Explore Your Auctions

Testing the Waters

OK, you think you're ready to sell--what now? Instead of just throwing items up on eBay to see what sticks, research first to evaluate the competition, check pricing and popularity. "We do our due diligence," says Hortatsos. "We know the pricing points for each of the brands we carry, and we know the market." He checks current and closed eBay listings before he lays out money for overstock merchandise. In the rare case that you can't find your item listed, eBay can still provide a good barometer of customer interest. Try running an auction and see what kind of attention it generates. Adding a visitor counter to your listing will give you an idea of how many people stop by for a look. Where else can you test-market a product for under a buck?

EBay is a hotspot for shedding excess inventory that's haunted your shelves for too long. Price-conscious auction buyers love to snag overstock or last-generation items at bargain rates. "Where retail is good is an area we don't really focus on at eBay," says Herr. "Where retail has its pain points and difficult areas is what we're best at." He includes hard-to-find, unique, out-of-stock, returned, refurbished and excess items in that description. If a customer returns a Zip drive to your store with the box open, you can't restock it as new. Consider putting it on eBay instead.

Most entrepreneurs who have found large-scale success on eBay have worked the process deeply into the way they run their business. Clicking the "Sell Your Item" button will bog down any but the occasional user who has just a few auctions to track. If you use it too often, it'll suck your time away faster than a whirlpool. Dunlop keeps a handle on her auctions with a tight inventory-control system and uses AuctionWatch, a popular automated listing tool, to keep her time spent on eBay down to five hours a day. Prince urges entrepreneurs to create a system for the process. Many businesses even dedicate one or more employees solely to dealing with eBay.

Retailing doesn't have to be your main line of business for you to sell on eBay. Anytime you upgrade hardware or equipment, consider auctioning off your old gear. It's better than shoving it into the back of the supplies closet or liquidating it for pennies. This goes for everything from counter-sized hot dog warmers to PCs. Larger items like vending machines will make you think twice about dealing with shipping. One way to deal with this is to list regionally. That way, the transaction can be completed in person.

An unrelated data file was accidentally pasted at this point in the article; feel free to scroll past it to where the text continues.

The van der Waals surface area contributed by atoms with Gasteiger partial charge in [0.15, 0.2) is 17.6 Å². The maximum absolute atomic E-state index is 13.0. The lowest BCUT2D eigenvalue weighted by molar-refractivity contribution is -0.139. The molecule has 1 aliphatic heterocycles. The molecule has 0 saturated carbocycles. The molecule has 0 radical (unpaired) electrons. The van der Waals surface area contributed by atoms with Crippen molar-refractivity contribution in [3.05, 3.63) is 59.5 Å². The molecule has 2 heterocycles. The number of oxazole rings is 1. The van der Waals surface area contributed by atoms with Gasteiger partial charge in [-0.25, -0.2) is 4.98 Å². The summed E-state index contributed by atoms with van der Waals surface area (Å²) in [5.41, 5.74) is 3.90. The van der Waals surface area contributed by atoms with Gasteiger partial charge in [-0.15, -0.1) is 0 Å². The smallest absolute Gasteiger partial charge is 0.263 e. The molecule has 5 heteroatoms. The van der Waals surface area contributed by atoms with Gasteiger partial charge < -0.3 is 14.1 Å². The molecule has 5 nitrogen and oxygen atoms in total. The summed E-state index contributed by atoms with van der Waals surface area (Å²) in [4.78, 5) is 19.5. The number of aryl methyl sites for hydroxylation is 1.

EBay knows a good thing when it sees it. With the amount of business-to-business sales happening on the site, they're unveiling a B2B auction portal this month. It will still be tied in with the rest of the site's listings, much like eBay Motors is. "We're going to make it easier and more prominent for businesses to find what they're looking for," says Jordan Glazier, director of B2B at eBay. The portal should help address some of the clutter complaints that eBay receives on both ends of the equation: Buyers will have access to an aggregated site of business supplies, and sellers will be able to better target their products.

The Art of Listing
Oh, no--not red text against a screaming green background and an out-of-focus jpeg that takes three minutes to load! There is an art to presenting an eBay listing, and auction-goers have refined their tolerance levels. If your listing isn't well-designed and well-aimed, you're going to lose business.

Rule One: It's all about the keywords. On such a gigantic and unwieldy site, keywords are how buyers find you. Exclamation points and words like "wow" in the auction title won't help. Also beware of abbreviations like "tix" instead of "tickets." Brand names, model numbers and solid descriptions are the way to go.

Rule Two: Keep it clean. You know a well-designed Web page when you see one. It has a clean interface, loads fast and lays out all the relevant (and none of the irrelevant) information in an easy-to-read manner. A concise, accurate description--including all of a product's flaws, minor or major--is a must. Your selling policies, from payment options and shipping to returns, should appear as well.

Rule Three: The picture must be worth the price. Buyers like to see what they're getting. A clear, fast-loading photo is a necessity. Go with multiple photos if they're called for.

A few miscellaneous tidbits: Be sure to list your items in relevant categories. There are a lot of options, so get as close as possible. When you list an auction is also important. Weekend auctions tend to close at higher prices. Don't forget to keep different time zones in mind. After all, few buyers will wait up until 3 a.m. to make that final high bid.

Like this article? Get this issue right now on iPad, Nook or Kindle Fire.

This article was originally published in the January 2003 print edition of Entrepreneur with the headline: Explore Your Auctions.

Loading the player ...

50 Cent and Intel Unveil High-Tech Headphones: "I Invest in Things I Can Move the Needle In."

Ads by Google

Share Your Thoughts

Connect with Entrepreneur

Most Shared Stories